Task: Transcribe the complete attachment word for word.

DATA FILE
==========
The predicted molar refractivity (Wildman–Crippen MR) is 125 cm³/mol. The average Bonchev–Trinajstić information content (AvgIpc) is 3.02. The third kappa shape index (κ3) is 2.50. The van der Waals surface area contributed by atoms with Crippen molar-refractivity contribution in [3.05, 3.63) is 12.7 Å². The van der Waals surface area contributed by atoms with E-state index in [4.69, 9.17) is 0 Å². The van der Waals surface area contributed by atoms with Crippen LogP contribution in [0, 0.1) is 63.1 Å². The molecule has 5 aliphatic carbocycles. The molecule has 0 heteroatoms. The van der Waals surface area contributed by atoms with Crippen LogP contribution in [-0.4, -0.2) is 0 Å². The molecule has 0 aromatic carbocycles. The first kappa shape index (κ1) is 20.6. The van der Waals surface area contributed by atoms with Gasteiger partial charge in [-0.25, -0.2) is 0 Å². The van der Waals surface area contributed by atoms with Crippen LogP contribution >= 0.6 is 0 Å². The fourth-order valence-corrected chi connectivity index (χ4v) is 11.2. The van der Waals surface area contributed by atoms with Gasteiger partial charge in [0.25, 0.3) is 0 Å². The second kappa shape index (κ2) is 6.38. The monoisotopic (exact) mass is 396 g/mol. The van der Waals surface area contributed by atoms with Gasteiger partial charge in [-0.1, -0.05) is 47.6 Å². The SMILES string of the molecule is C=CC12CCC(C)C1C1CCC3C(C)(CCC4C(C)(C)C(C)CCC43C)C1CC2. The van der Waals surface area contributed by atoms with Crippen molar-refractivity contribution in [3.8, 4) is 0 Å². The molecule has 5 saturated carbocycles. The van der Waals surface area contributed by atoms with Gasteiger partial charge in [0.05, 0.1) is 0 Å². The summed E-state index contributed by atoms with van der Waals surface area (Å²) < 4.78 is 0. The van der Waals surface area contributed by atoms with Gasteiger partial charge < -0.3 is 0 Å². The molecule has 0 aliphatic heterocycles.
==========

The predicted molar refractivity (Wildman–Crippen MR) is 125 cm³/mol. The average Bonchev–Trinajstić information content (AvgIpc) is 3.02. The third kappa shape index (κ3) is 2.50. The van der Waals surface area contributed by atoms with Crippen molar-refractivity contribution in [3.05, 3.63) is 12.7 Å². The van der Waals surface area contributed by atoms with E-state index in [4.69, 9.17) is 0 Å². The van der Waals surface area contributed by atoms with Crippen LogP contribution in [0, 0.1) is 63.1 Å². The molecule has 5 aliphatic carbocycles. The molecule has 0 heteroatoms. The van der Waals surface area contributed by atoms with Crippen LogP contribution in [-0.4, -0.2) is 0 Å². The molecule has 0 aromatic carbocycles. The first kappa shape index (κ1) is 20.6. The van der Waals surface area contributed by atoms with Gasteiger partial charge in [-0.25, -0.2) is 0 Å². The van der Waals surface area contributed by atoms with Crippen LogP contribution >= 0.6 is 0 Å². The fourth-order valence-corrected chi connectivity index (χ4v) is 11.2. The van der Waals surface area contributed by atoms with Gasteiger partial charge in [0.25, 0.3) is 0 Å². The second kappa shape index (κ2) is 6.38. The monoisotopic (exact) mass is 396 g/mol. The van der Waals surface area contributed by atoms with Gasteiger partial charge in [-0.1, -0.05) is 47.6 Å². The SMILES string of the molecule is C=CC12CCC(C)C1C1CCC3C(C)(CCC4C(C)(C)C(C)CCC43C)C1CC2. The van der Waals surface area contributed by atoms with Crippen molar-refractivity contribution in [3.8, 4) is 0 Å². The molecule has 5 saturated carbocycles. The van der Waals surface area contributed by atoms with Gasteiger partial charge in [0.05, 0.1) is 0 Å². The summed E-state index contributed by atoms with van der Waals surface area (Å²) < 4.78 is 0. The van der Waals surface area contributed by atoms with Gasteiger partial charge < -0.3 is 0 Å². The molecule has 0 aliphatic heterocycles.